The Supreme Court got it wrong – refusing to bake a cake for a same-sex wedding should count as discrimination
Mr Lee’s sexual orientation and the slogan on the cake amounted to the same thing; they can no more be separated from one another than the eggs and flour can be extracted from a cake once baked
Though this is hardly the most important part of the issue, the so-called “gay cake” at the centre of a Supreme Court ruling has a claim to be the most expensive in human history, outstripping by far anything concocted on The Great British Bake Off, for a royal wedding or a presidential inauguration. The original £36.50, duly paid over by Gareth Lee to Ashers bakery in Northern Ireland for the commission, has been dwarfed by the half a million pounds in legal costs it has taken to slice the arguments up in the highest courts in the land. The cake, it seems, will never be delivered.
There have been bizarre qualities to the proceedings – the stormy confluence of evangelical Christianity, Ulster Unionism and LGBT+ rights; the appearance of Bert and Ernie of Sesame Street fame, featured with the slogan “Support Gay Marriage”; and the very notion of a “gay cake”, or indeed gay Muppets.
However, the Supreme Court had an extremely serious task to undertake: an awesome question of balance and equal rights. On the one hand there is the claim by the bakers that they should be allowed to exercise their “sincerely held beliefs”. Amy and Daniel McArthur said they had a right not to be forced to provide a service for an event they did not support, for religious reasons. Against that is the right of the customer, Mr Lee, not to be discriminated against in a business transaction on the grounds of his sexuality.
The Supreme Court’s judgement, at its heart, is that the bakers, in the judges’ words, “would have refused to make such a cake for any customer, irrespective of their sexual orientation”. They go on: “Their objection was to the message on the cake, not to the personal characteristics of Mr Lee. Accordingly this court holds that there was no discrimination on the grounds of the sexual orientation of Mr Lee”.
But there was. As the judges also concede: “It is deeply humiliating, and an affront to human dignity, to deny someone a service because of that person’s race, gender, disability, sexual orientation, religion or belief.” Such humiliation was plainly suffered by Mr Lee and, by proxy, by many others. Mr Lee’s sexual orientation and the slogan on the cake amounted to the same thing; they can no more be separated from one another than the eggs and flour can be extracted from a cake once baked.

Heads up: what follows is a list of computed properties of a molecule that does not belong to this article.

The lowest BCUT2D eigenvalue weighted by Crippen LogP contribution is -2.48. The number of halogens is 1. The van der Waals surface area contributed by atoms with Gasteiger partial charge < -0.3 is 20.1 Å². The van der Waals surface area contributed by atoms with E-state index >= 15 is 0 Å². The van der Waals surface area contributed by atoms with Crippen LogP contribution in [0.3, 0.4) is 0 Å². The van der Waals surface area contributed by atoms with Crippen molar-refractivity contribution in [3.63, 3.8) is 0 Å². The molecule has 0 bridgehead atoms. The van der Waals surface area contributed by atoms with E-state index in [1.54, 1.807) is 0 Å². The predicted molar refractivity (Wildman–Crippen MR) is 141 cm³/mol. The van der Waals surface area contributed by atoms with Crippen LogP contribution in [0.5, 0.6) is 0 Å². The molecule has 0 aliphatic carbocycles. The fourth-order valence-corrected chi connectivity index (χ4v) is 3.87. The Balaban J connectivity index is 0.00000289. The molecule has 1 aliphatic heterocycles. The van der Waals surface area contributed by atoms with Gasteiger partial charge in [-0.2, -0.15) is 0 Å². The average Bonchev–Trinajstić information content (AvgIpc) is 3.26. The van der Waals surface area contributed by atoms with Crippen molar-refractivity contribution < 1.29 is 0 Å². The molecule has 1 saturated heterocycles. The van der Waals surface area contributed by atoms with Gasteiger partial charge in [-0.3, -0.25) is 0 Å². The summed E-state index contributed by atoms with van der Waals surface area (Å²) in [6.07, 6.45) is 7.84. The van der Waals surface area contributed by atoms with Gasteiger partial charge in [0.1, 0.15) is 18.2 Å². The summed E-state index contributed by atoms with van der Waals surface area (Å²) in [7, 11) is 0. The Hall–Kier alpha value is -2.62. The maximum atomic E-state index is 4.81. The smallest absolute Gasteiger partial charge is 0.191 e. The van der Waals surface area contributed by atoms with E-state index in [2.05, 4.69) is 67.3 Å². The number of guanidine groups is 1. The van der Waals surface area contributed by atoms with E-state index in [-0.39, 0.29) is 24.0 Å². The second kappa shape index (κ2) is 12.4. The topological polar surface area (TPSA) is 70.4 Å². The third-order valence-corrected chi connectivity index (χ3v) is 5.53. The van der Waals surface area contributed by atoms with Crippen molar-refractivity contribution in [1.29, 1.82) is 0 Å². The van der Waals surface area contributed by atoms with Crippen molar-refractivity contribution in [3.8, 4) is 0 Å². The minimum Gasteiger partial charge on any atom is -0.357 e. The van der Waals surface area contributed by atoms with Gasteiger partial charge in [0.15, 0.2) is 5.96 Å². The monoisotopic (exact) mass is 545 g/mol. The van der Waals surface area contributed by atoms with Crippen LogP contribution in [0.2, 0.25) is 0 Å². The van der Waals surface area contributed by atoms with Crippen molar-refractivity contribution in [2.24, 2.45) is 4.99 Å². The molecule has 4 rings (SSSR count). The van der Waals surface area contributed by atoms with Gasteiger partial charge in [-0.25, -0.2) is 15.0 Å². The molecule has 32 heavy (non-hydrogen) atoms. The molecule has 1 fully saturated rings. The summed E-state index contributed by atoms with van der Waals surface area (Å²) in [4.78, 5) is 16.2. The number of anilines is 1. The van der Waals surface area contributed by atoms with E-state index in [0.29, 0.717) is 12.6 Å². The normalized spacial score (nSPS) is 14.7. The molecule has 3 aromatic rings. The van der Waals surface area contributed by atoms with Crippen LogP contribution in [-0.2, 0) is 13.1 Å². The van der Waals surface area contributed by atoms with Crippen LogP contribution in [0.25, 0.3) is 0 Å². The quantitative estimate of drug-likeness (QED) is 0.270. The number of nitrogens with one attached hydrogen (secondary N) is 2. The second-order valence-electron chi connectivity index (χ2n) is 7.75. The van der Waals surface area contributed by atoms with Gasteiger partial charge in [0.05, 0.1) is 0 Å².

The Supreme Court judges, in other words, took an unnecessarily legalistic and restrictive view of their role, and of the spirit and intent of the law. Lay people, and especially (and notoriously) journalists, often misunderstand the purpose of the courts, which is to adjudge points of law rather than make moral or political judgments. Even taking that into account, however, the judges do seem to have landed themselves in a highly abstruse place. Plainly it is not what the equalities legislation was about.
Even so, in making a judgment many will find offensive and difficult to accept, the Supreme Court judges are not, to borrow a phrase, “enemies of the people”. The principle of an independent judicatory has to be respected, even when judgments fall against what seems like common sense or the “will of the people”. For what it is worth, polls show strong support for gay marriage in Northern Ireland, and even the Northern Ireland Assembly has, at the fifth attempt, voted for it (it was then vetoed by the Democratic Unionists).
It is now for the legislators in Belfast, when they resume their work, to admit the wider issue of unacceptably restricted rights of equality in the province, both for LGBT+ people and for women. If the Northern Irish Assembly and Executive cannot or will not resume its duties, then parliament in Westminster should consider the case for UK-wide intervention and clarification of the law. In the phraseology of GBBO, this is a technical challenge that seems to have been beyond the wit of our lawmakers and our judges to get right.
If we are truly committed to equal rights, we should use the publicity around this case as an opportunity to discuss and confront the prejudices against LGBT+ people on our doorstep, of which one wedding cake is only one minor example.
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